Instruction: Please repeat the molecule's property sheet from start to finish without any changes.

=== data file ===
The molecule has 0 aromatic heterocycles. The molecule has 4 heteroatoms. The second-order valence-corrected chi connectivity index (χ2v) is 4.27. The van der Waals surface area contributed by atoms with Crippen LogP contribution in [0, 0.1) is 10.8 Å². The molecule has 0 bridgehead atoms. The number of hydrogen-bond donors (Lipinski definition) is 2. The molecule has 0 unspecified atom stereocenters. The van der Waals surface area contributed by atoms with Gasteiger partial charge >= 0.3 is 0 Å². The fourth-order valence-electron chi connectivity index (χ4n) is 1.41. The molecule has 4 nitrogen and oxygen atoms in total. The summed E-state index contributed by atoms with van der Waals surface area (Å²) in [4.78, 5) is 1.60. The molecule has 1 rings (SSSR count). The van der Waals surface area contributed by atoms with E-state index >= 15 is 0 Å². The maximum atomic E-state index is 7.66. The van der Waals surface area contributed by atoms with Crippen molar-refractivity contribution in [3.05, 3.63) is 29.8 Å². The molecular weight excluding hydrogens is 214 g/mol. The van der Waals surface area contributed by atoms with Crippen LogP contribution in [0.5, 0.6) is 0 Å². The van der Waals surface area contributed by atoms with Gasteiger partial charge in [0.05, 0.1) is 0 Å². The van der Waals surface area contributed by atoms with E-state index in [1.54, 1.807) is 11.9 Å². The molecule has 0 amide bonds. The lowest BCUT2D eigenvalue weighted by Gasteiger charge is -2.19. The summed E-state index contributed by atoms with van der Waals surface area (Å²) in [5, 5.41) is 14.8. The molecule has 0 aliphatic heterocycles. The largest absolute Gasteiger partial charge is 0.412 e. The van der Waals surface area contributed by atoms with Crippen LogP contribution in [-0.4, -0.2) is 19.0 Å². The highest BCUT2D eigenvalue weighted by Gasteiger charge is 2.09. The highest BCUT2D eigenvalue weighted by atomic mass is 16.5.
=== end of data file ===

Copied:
The molecule has 0 aromatic heterocycles. The molecule has 4 heteroatoms. The second-order valence-corrected chi connectivity index (χ2v) is 4.27. The van der Waals surface area contributed by atoms with Crippen LogP contribution in [0, 0.1) is 10.8 Å². The molecule has 0 bridgehead atoms. The number of hydrogen-bond donors (Lipinski definition) is 2. The molecule has 0 unspecified atom stereocenters. The van der Waals surface area contributed by atoms with Gasteiger partial charge >= 0.3 is 0 Å². The fourth-order valence-electron chi connectivity index (χ4n) is 1.41. The molecule has 4 nitrogen and oxygen atoms in total. The summed E-state index contributed by atoms with van der Waals surface area (Å²) in [4.78, 5) is 1.60. The molecule has 1 rings (SSSR count). The van der Waals surface area contributed by atoms with E-state index >= 15 is 0 Å². The maximum atomic E-state index is 7.66. The van der Waals surface area contributed by atoms with Crippen molar-refractivity contribution in [3.05, 3.63) is 29.8 Å². The molecular weight excluding hydrogens is 214 g/mol. The van der Waals surface area contributed by atoms with Crippen LogP contribution in [0.5, 0.6) is 0 Å². The van der Waals surface area contributed by atoms with Gasteiger partial charge in [0.05, 0.1) is 0 Å². The van der Waals surface area contributed by atoms with E-state index in [1.54, 1.807) is 11.9 Å². The molecule has 0 amide bonds. The lowest BCUT2D eigenvalue weighted by Gasteiger charge is -2.19. The summed E-state index contributed by atoms with van der Waals surface area (Å²) in [5, 5.41) is 14.8. The molecule has 0 aliphatic heterocycles. The largest absolute Gasteiger partial charge is 0.412 e. The van der Waals surface area contributed by atoms with Crippen LogP contribution in [-0.4, -0.2) is 19.0 Å². The highest BCUT2D eigenvalue weighted by Gasteiger charge is 2.09. The highest BCUT2D eigenvalue weighted by atomic mass is 16.5.